He joined the Tampa Bay Lightning in 2001 as an assistant coach. There, Ramsay won his first Stanley Cup ever in 2004 as the Lightning beat the Calgary Flames in seven games. In 2006–07, he joined the Boston Bruins as another assistant coach.[4] The Bruins made the playoffs every year and finished first in the Eastern Conference in 2008–09. On June 24, 2010, he was named the head coach for the Atlanta Thrashers. He was dismissed by the team's new ownership group, True North Sports and Entertainment following the Thrasher's relocation to Winnipeg, Manitoba.[5] Ramsay was appointed an assistant coach with the Florida Panthers under head coach Kevin Dineen following his dismissal from Atlanta. He was fired by the Panthers along with Dineen and assistant coach Gord Murphy on November 8, 2013. Ramsay was hired by the Edmonton Oilers as assistant coach on June 10, 2014 replacing Kelly Buchberger.

Awards and achievements[edit]

Career statistics[edit]

    Regular season   Playoffs
Season Team League GP G A Pts PIM GP G A Pts PIM
1967–68 Peterborough Petes OHA 40 6 13 19 21 5 0 0 0 4
1968–69 Peterborough Petes OHA 54 11 28 39 20 10 1 2 3 9
1969–70 Peterborough Petes OHA 54 27 41 68 18 6 1 3 4 7
1970–71 Peterborough Petes OHA 58 30 76 106 25 5 2 2 4 2
1971–72 Cincinnati Swords AHL 19 5 7 12 4
1971–72 Buffalo Sabres NHL 57 6 10 16 0
1972–73 Buffalo Sabres NHL 76 11 17 28 15 6 1 1 2 0
1973–74 Buffalo Sabres NHL 78 20 26 46 0
1974–75 Buffalo Sabres NHL 80 26 38 64 26 17 5 7 12 2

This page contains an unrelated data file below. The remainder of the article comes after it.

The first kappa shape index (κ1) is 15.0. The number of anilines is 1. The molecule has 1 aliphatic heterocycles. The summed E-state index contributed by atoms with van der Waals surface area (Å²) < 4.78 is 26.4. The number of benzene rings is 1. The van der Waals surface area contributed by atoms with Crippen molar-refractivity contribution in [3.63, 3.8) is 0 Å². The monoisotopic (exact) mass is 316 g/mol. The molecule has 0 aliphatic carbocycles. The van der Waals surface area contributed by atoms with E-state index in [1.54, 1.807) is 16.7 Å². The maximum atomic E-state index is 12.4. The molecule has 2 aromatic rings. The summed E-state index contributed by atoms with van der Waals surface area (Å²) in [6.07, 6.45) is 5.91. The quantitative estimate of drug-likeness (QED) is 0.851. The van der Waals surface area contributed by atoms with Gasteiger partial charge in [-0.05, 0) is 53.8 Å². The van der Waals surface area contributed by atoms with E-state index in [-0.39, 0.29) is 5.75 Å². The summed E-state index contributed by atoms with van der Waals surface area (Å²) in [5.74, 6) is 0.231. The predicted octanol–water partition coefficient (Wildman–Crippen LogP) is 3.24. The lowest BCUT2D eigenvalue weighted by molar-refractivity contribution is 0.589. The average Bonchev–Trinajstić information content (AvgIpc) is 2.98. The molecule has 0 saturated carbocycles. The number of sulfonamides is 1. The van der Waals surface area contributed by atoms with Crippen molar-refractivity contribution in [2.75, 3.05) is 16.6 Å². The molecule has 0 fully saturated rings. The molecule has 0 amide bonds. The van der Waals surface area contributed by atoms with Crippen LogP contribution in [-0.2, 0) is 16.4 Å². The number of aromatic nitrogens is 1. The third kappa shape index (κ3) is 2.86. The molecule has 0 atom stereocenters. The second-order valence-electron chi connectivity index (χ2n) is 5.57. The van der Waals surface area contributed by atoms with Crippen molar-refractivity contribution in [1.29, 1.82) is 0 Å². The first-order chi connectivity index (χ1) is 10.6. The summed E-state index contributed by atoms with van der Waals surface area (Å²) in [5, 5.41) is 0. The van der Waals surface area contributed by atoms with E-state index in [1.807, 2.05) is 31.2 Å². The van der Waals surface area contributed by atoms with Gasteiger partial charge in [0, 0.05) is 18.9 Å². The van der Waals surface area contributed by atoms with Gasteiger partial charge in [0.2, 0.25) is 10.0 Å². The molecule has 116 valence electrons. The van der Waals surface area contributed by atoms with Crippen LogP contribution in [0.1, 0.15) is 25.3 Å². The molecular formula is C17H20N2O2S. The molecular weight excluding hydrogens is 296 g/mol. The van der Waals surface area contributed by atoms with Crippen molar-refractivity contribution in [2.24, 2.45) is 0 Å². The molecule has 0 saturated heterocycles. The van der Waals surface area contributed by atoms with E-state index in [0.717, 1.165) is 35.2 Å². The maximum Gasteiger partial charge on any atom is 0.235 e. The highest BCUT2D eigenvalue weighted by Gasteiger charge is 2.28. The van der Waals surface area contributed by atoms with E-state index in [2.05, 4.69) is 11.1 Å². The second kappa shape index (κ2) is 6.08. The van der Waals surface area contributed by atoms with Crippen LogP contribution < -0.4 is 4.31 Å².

1975–76 Buffalo Sabres NHL 80 22 49 71 34 9 1 2 3 2
1976–77 Buffalo Sabres NHL 80 20 41 61 20 6 0 4 4 0
1977–78 Buffalo Sabres NHL 80 28 43 71 18 8 3 1 4 9
1978–79 Buffalo Sabres NHL 80 26 31 57 10 3 1 0 1 2
1979–80 Buffalo Sabres NHL 80 21 39 60 18 10 0 6 6 4
1980–81 Buffalo Sabres NHL 80 24 35 59 12 8 2 4 6 4
1981–82 Buffalo Sabres NHL 80 16 35 51 8 4 1 1 2 0
1982–83 Buffalo Sabres NHL 64 11 18 29 7 10 2 3 5 4
1983–84 Buffalo Sabres NHL 76 9 17 26 17 3 0 1 1 0
1984–85 Buffalo Sabres NHL 79 12 21 33 16 5 1 1 2 0
NHL totals 1070 252 420 672 201 89 17 31 48 27

NHL coaching record[edit]

Team Year Regular season Post season
G W L T OTL Pts Finish Result
BUF 1986–87 21 4 15 2 - (64) 5th in Adams (Interim)
PHI 1999–00 25 16 8 1 0 (105) 1st in Atlantic Lost in Conf. Finals
PHI 2000–01 28 12 12 4 0 (100) 2nd in Atlantic (Fired)
ATL 2010–11 82 34 36 - 12 80 4th in Southeast Missed playoffs
Total 156 66 71 7 12 -

See also[edit]

References[edit]

  1. ^ NHL Website
  2. ^ "Buffalo Sabres Hall of Fame". sabresalumni.com. 
  3. ^ Weekes, Don (2003). The Best and Worst of Hockey's Firsts: The Unofficial Guide. Canada: Greystone Books. p. 240. ISBN 9781550548600. 
  4. ^ Bruins Website
  5. ^ [1]

External links[edit]

Preceded by
Doug Jarvis
Winner of the Frank J. Selke Trophy
1985
Succeeded by
Troy Murray
Preceded by
Scotty Bowman
Head coach of the Buffalo Sabres
1986–87
Succeeded by
Ted Sator
Preceded by
Roger Neilson
Head coach of the Philadelphia Flyers
2000–01
Succeeded by
Bill Barber
Preceded by
John Anderson
Head coach of the Atlanta Thrashers
2010–11
Succeeded by
Claude Noel
(Winnipeg Jets)